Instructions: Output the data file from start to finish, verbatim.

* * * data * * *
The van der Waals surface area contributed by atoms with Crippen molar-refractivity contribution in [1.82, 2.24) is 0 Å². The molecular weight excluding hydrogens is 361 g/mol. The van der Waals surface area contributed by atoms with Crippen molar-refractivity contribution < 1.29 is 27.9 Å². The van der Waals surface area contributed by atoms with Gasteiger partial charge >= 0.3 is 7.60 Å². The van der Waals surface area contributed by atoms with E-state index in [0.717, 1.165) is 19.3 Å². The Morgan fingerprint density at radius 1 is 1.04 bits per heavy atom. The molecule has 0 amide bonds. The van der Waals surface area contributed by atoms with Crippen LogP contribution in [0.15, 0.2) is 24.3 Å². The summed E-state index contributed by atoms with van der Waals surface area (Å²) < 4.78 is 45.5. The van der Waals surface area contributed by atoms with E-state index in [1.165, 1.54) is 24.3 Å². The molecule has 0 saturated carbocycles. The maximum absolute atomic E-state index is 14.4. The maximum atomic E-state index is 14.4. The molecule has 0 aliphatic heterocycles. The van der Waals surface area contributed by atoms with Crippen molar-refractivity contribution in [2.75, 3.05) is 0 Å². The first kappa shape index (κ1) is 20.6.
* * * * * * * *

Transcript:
The van der Waals surface area contributed by atoms with Crippen molar-refractivity contribution in [1.82, 2.24) is 0 Å². The molecular weight excluding hydrogens is 361 g/mol. The van der Waals surface area contributed by atoms with Crippen molar-refractivity contribution < 1.29 is 27.9 Å². The van der Waals surface area contributed by atoms with Gasteiger partial charge >= 0.3 is 7.60 Å². The van der Waals surface area contributed by atoms with E-state index in [0.717, 1.165) is 19.3 Å². The Morgan fingerprint density at radius 1 is 1.04 bits per heavy atom. The molecule has 0 amide bonds. The van der Waals surface area contributed by atoms with Crippen LogP contribution in [0.15, 0.2) is 24.3 Å². The summed E-state index contributed by atoms with van der Waals surface area (Å²) < 4.78 is 45.5. The van der Waals surface area contributed by atoms with E-state index in [1.165, 1.54) is 24.3 Å². The molecule has 0 saturated carbocycles. The maximum absolute atomic E-state index is 14.4. The maximum atomic E-state index is 14.4. The molecule has 0 aliphatic heterocycles. The van der Waals surface area contributed by atoms with Crippen molar-refractivity contribution in [2.75, 3.05) is 0 Å². The first kappa shape index (κ1) is 20.6.